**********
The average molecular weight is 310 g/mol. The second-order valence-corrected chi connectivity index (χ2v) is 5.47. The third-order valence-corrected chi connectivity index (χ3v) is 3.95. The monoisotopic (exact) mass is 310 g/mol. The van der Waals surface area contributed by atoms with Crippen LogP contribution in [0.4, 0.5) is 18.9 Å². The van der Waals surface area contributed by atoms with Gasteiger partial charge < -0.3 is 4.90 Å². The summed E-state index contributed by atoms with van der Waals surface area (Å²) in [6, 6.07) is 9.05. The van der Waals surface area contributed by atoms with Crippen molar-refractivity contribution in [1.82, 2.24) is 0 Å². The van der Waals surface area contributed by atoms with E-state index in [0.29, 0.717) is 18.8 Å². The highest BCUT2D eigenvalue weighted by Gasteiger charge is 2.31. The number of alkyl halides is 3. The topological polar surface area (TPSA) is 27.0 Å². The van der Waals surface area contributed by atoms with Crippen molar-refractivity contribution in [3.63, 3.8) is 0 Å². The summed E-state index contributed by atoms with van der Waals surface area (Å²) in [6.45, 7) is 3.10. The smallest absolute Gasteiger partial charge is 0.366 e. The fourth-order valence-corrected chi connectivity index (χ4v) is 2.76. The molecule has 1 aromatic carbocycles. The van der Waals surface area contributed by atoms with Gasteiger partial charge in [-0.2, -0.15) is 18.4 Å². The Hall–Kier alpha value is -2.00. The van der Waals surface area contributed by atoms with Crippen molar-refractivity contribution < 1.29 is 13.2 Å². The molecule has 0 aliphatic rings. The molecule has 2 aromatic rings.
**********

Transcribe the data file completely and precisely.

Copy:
The average molecular weight is 310 g/mol. The second-order valence-corrected chi connectivity index (χ2v) is 5.47. The third-order valence-corrected chi connectivity index (χ3v) is 3.95. The monoisotopic (exact) mass is 310 g/mol. The van der Waals surface area contributed by atoms with Crippen LogP contribution in [0.4, 0.5) is 18.9 Å². The van der Waals surface area contributed by atoms with Gasteiger partial charge < -0.3 is 4.90 Å². The summed E-state index contributed by atoms with van der Waals surface area (Å²) in [6, 6.07) is 9.05. The van der Waals surface area contributed by atoms with Crippen molar-refractivity contribution in [1.82, 2.24) is 0 Å². The van der Waals surface area contributed by atoms with E-state index in [0.29, 0.717) is 18.8 Å². The highest BCUT2D eigenvalue weighted by Gasteiger charge is 2.31. The number of alkyl halides is 3. The topological polar surface area (TPSA) is 27.0 Å². The van der Waals surface area contributed by atoms with Crippen molar-refractivity contribution in [3.63, 3.8) is 0 Å². The summed E-state index contributed by atoms with van der Waals surface area (Å²) in [6.45, 7) is 3.10. The smallest absolute Gasteiger partial charge is 0.366 e. The fourth-order valence-corrected chi connectivity index (χ4v) is 2.76. The molecule has 1 aromatic carbocycles. The van der Waals surface area contributed by atoms with Gasteiger partial charge in [-0.2, -0.15) is 18.4 Å². The Hall–Kier alpha value is -2.00. The van der Waals surface area contributed by atoms with Crippen molar-refractivity contribution < 1.29 is 13.2 Å². The molecule has 0 aliphatic rings. The molecule has 2 aromatic rings.